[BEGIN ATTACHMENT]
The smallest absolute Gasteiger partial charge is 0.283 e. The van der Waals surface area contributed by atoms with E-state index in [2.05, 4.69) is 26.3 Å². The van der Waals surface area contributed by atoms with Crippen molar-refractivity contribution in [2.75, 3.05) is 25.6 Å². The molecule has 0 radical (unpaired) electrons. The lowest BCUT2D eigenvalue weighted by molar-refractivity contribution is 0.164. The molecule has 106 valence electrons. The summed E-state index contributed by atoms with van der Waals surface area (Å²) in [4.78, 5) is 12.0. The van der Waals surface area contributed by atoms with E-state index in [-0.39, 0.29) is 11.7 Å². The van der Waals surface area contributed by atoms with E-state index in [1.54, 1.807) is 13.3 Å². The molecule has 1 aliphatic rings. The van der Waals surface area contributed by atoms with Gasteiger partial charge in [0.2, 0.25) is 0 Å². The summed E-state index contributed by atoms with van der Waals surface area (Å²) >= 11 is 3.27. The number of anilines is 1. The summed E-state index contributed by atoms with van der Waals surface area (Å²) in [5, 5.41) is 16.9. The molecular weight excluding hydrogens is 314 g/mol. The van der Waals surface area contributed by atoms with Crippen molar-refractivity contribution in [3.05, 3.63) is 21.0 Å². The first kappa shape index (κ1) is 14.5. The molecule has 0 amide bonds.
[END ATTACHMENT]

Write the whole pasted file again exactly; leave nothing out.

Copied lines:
The smallest absolute Gasteiger partial charge is 0.283 e. The van der Waals surface area contributed by atoms with E-state index in [2.05, 4.69) is 26.3 Å². The van der Waals surface area contributed by atoms with Crippen molar-refractivity contribution in [2.75, 3.05) is 25.6 Å². The molecule has 0 radical (unpaired) electrons. The lowest BCUT2D eigenvalue weighted by molar-refractivity contribution is 0.164. The molecule has 106 valence electrons. The summed E-state index contributed by atoms with van der Waals surface area (Å²) in [4.78, 5) is 12.0. The van der Waals surface area contributed by atoms with E-state index in [-0.39, 0.29) is 11.7 Å². The van der Waals surface area contributed by atoms with E-state index in [1.54, 1.807) is 13.3 Å². The molecule has 1 aliphatic rings. The van der Waals surface area contributed by atoms with Gasteiger partial charge in [0.2, 0.25) is 0 Å². The summed E-state index contributed by atoms with van der Waals surface area (Å²) >= 11 is 3.27. The number of anilines is 1. The summed E-state index contributed by atoms with van der Waals surface area (Å²) in [5, 5.41) is 16.9. The molecular weight excluding hydrogens is 314 g/mol. The van der Waals surface area contributed by atoms with Crippen molar-refractivity contribution in [3.05, 3.63) is 21.0 Å². The first kappa shape index (κ1) is 14.5. The molecule has 0 amide bonds.